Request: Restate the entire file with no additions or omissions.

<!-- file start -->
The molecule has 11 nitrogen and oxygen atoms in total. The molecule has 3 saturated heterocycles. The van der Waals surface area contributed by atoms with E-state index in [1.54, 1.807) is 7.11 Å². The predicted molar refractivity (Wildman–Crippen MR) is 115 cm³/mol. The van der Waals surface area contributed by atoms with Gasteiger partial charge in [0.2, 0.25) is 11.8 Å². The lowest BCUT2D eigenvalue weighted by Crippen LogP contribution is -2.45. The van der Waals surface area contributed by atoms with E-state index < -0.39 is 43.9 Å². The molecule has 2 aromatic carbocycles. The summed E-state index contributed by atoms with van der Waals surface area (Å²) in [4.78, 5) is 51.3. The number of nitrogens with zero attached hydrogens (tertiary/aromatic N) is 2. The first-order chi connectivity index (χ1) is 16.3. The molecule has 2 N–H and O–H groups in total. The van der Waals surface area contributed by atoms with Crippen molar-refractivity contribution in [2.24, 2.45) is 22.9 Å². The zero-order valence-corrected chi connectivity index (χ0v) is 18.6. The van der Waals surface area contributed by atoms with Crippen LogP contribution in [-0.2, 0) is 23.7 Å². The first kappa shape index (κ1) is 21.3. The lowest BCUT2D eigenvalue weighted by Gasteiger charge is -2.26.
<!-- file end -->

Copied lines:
The molecule has 11 nitrogen and oxygen atoms in total. The molecule has 3 saturated heterocycles. The van der Waals surface area contributed by atoms with E-state index in [1.54, 1.807) is 7.11 Å². The predicted molar refractivity (Wildman–Crippen MR) is 115 cm³/mol. The van der Waals surface area contributed by atoms with Gasteiger partial charge in [0.2, 0.25) is 11.8 Å². The lowest BCUT2D eigenvalue weighted by Crippen LogP contribution is -2.45. The van der Waals surface area contributed by atoms with E-state index < -0.39 is 43.9 Å². The molecule has 2 aromatic carbocycles. The summed E-state index contributed by atoms with van der Waals surface area (Å²) in [4.78, 5) is 51.3. The number of nitrogens with zero attached hydrogens (tertiary/aromatic N) is 2. The first-order chi connectivity index (χ1) is 16.3. The molecule has 2 N–H and O–H groups in total. The van der Waals surface area contributed by atoms with Crippen molar-refractivity contribution in [2.24, 2.45) is 22.9 Å². The zero-order valence-corrected chi connectivity index (χ0v) is 18.6. The van der Waals surface area contributed by atoms with Crippen LogP contribution in [-0.2, 0) is 23.7 Å². The first kappa shape index (κ1) is 21.3. The lowest BCUT2D eigenvalue weighted by Gasteiger charge is -2.26.